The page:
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How closely will Ravens coordinator Trestman stick to Gary Kubiak's blueprint?

Let's define this relationship.

Evan Habeeb-USA TODAY Sports

Close your eyes and think of three things you know to be true about the Baltimore Ravens. Here are three conclusions I deem true. One: When Gary Kubiak joined the Ravens late January 2014 to resurrect his career, the transformational coach also knew that his time in Baltimore could be brief if he turned the offense around.

Two: Both head coaches were assigned offensive coordinator duties under John Harbaugh after suffering disastrous seasons with their respective teams. Kubs' was axed early December after the team dropped their 11th consecutive game in 2013. The 5-11 Bears went into hibernation mode, also clocking out of their 2014 season early (December's a terrible month), capping off their campaign on an unimpressive five-game losing streak.

And three: Expectations for Kubiak to replicate and procure his predecessor's Super Bowl-winning achievements, Jim Caldwell, were as big as Shaquille O' Neal's shoes.

Now, with a roster as talented and stout the Ravens have, the sky-high expectations for Trestman are stark.

Great. Which pages out of Kubiak's offensive playbook will Trestman photocopy and add to his? Will Trestman renovate, or build on the model Kubiak and Caldwell drew up for Flacco to follow? Each one of the coordinators possess unique traits and proven teaching methods. Flacco was 14 yards shy of throwing for 4,000 last season under Kubiak. In 2002, Trestman's mentorship guided Rich Gannon -- the quarterback threw for a record-setting 4,689 yards and was named the league's Most Valuable Player.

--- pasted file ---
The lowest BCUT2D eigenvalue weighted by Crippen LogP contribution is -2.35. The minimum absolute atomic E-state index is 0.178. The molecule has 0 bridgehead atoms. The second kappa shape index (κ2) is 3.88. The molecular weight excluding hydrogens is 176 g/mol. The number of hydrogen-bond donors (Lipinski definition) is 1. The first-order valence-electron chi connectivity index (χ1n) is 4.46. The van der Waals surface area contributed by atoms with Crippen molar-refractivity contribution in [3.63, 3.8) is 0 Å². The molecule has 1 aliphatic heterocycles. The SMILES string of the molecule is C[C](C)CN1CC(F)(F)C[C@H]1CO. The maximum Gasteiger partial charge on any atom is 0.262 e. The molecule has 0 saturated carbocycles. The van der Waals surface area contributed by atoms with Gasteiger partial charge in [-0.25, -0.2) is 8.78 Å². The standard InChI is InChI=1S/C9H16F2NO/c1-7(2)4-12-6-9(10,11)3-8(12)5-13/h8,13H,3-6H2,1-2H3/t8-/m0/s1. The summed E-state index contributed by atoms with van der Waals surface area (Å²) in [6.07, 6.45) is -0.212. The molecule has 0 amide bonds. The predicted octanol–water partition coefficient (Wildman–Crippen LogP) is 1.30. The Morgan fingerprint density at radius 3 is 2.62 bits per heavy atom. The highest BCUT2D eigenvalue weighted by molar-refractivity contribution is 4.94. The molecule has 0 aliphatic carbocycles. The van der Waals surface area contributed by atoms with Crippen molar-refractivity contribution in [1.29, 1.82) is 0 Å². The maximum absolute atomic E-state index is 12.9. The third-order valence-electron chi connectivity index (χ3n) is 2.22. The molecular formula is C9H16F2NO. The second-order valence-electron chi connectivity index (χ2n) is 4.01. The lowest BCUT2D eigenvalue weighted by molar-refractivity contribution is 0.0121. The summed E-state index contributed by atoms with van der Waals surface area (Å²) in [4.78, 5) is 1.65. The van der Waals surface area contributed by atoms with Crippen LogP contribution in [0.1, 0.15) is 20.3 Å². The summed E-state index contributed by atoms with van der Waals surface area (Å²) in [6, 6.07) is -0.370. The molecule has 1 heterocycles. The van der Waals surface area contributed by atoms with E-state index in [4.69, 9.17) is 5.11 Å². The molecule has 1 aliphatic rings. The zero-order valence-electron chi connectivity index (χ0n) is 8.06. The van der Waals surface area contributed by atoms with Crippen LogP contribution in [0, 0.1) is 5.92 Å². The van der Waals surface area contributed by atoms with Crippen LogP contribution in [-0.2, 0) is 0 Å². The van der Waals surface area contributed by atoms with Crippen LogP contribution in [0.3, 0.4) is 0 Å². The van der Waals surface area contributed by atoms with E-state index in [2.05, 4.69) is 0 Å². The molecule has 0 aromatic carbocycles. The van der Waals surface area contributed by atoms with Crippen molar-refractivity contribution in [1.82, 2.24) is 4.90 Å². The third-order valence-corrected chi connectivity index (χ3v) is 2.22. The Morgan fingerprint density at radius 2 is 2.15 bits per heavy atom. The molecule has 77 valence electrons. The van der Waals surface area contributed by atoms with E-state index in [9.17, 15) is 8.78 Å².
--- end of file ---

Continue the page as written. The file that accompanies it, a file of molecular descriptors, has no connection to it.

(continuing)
More questions rise to ruin my appetite for pizza. Kubiak's efficient zone-blocking scheme set franchise records in points and yards per game last season. Museum gift shops, dining halls, street corners, coffee houses -- wherever I go -- all I hear is how Trestman isn't going to change much. Really?

I still struggle to buy into that empty promise. Hurry up and show me the ring, Mr. Trestman. Then I find myself seconding Chris Canty's motion (there really is no point in fixing something if it's not broken). Hope you kept the receipt. Perhaps Owing Mills is a pit stop, a halfway house, for transitioning offensive coordinators? ... And this is where I end up running into Yao Ming. (I nicknamed my writer's block.)

Then an article on Kyle Juszczyk gets published online, on his hopes of seeing his numbers making a big jump in 2015. The write-ups are fine, if "fine" is a synonym for "anxiety-instilling." Misleading? No, but I'm at this point I'm thinking, Trestman said! He'd stick with Kubiak's system!

Search and you'll discover: Bears running back Matt Forte led his team with 102 receptions in 2014.

The math is real: The Ravens backfield totaled 76 receptions last season; I even added Bernard Pierce's 2 catches. The one-man army in Chicago could have paid for five meals and still had 26 receptions left for himself. Is it fair to anticipate Trestman's offense to follow Kubiak's system and go Dutch?

More what-the calculations: In 2014, tight ends Owen Daniels, Dennis Pitta, Crockett Gillmore and Phillip Supernaw combined for 76 receptions. In 2014, Bears' tight end Martellus Bennett hauled in 90 balls (ranked 2nd on the team), deflated or not. 90 catches for a tight end but five flippant wins for the team.

Don't get me wrong, I am glad Trestman's here. The only stat that I'm most concerned about and matters is this:

Baltimore ran the ball 448 times last year (11th-most in the league), while the Bears ran 355 times (30th) under Trestman’s watch. In his 10 seasons as an NFL play caller, Trestman's offenses have finished in the top 10 in rushing yards per game once.

Regardless of what happens this upcoming NFL season, however extravagant and successful or unbearably miserable we are, Ravens fans and writers can at least all agree on this:

Saw it coming.